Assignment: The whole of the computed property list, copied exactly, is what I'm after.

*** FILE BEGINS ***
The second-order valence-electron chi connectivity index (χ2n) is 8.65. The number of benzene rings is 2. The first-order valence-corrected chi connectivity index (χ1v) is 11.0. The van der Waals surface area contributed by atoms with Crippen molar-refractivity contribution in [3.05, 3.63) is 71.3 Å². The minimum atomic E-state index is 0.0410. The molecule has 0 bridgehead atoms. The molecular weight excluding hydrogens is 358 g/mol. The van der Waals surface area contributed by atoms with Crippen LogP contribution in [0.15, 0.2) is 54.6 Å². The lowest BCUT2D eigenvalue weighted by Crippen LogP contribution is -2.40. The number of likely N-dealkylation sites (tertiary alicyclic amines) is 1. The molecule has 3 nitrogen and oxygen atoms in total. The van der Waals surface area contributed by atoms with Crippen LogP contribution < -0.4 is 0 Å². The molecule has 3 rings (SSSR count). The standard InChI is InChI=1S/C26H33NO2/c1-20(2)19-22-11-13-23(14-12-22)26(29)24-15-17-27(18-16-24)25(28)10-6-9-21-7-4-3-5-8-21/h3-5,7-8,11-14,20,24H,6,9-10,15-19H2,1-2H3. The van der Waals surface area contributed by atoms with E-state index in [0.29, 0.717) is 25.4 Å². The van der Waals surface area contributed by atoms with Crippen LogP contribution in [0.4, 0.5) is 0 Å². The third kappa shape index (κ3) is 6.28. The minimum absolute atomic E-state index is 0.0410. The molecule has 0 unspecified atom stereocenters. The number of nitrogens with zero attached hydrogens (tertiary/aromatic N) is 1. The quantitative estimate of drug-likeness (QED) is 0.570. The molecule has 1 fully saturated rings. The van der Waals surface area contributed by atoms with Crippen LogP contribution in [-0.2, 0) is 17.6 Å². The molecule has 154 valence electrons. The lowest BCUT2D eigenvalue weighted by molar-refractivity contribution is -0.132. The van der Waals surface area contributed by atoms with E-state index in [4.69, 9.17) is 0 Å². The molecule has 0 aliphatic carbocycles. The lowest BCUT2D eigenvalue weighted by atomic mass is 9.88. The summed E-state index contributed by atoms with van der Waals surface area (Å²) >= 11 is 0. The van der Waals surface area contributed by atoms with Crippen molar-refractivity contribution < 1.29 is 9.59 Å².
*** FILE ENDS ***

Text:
The second-order valence-electron chi connectivity index (χ2n) is 8.65. The number of benzene rings is 2. The first-order valence-corrected chi connectivity index (χ1v) is 11.0. The van der Waals surface area contributed by atoms with Crippen molar-refractivity contribution in [3.05, 3.63) is 71.3 Å². The minimum atomic E-state index is 0.0410. The molecule has 0 bridgehead atoms. The molecular weight excluding hydrogens is 358 g/mol. The van der Waals surface area contributed by atoms with Crippen LogP contribution in [0.15, 0.2) is 54.6 Å². The lowest BCUT2D eigenvalue weighted by Crippen LogP contribution is -2.40. The number of likely N-dealkylation sites (tertiary alicyclic amines) is 1. The molecule has 3 nitrogen and oxygen atoms in total. The van der Waals surface area contributed by atoms with Crippen LogP contribution < -0.4 is 0 Å². The molecule has 3 rings (SSSR count). The standard InChI is InChI=1S/C26H33NO2/c1-20(2)19-22-11-13-23(14-12-22)26(29)24-15-17-27(18-16-24)25(28)10-6-9-21-7-4-3-5-8-21/h3-5,7-8,11-14,20,24H,6,9-10,15-19H2,1-2H3. The van der Waals surface area contributed by atoms with E-state index in [0.29, 0.717) is 25.4 Å². The van der Waals surface area contributed by atoms with Crippen LogP contribution in [0.4, 0.5) is 0 Å². The third kappa shape index (κ3) is 6.28. The minimum absolute atomic E-state index is 0.0410. The molecule has 0 unspecified atom stereocenters. The number of nitrogens with zero attached hydrogens (tertiary/aromatic N) is 1. The quantitative estimate of drug-likeness (QED) is 0.570. The molecule has 1 fully saturated rings. The van der Waals surface area contributed by atoms with Crippen LogP contribution in [-0.2, 0) is 17.6 Å². The molecule has 154 valence electrons. The lowest BCUT2D eigenvalue weighted by molar-refractivity contribution is -0.132. The van der Waals surface area contributed by atoms with E-state index in [4.69, 9.17) is 0 Å². The molecule has 0 aliphatic carbocycles. The lowest BCUT2D eigenvalue weighted by atomic mass is 9.88. The summed E-state index contributed by atoms with van der Waals surface area (Å²) >= 11 is 0. The van der Waals surface area contributed by atoms with Crippen molar-refractivity contribution < 1.29 is 9.59 Å².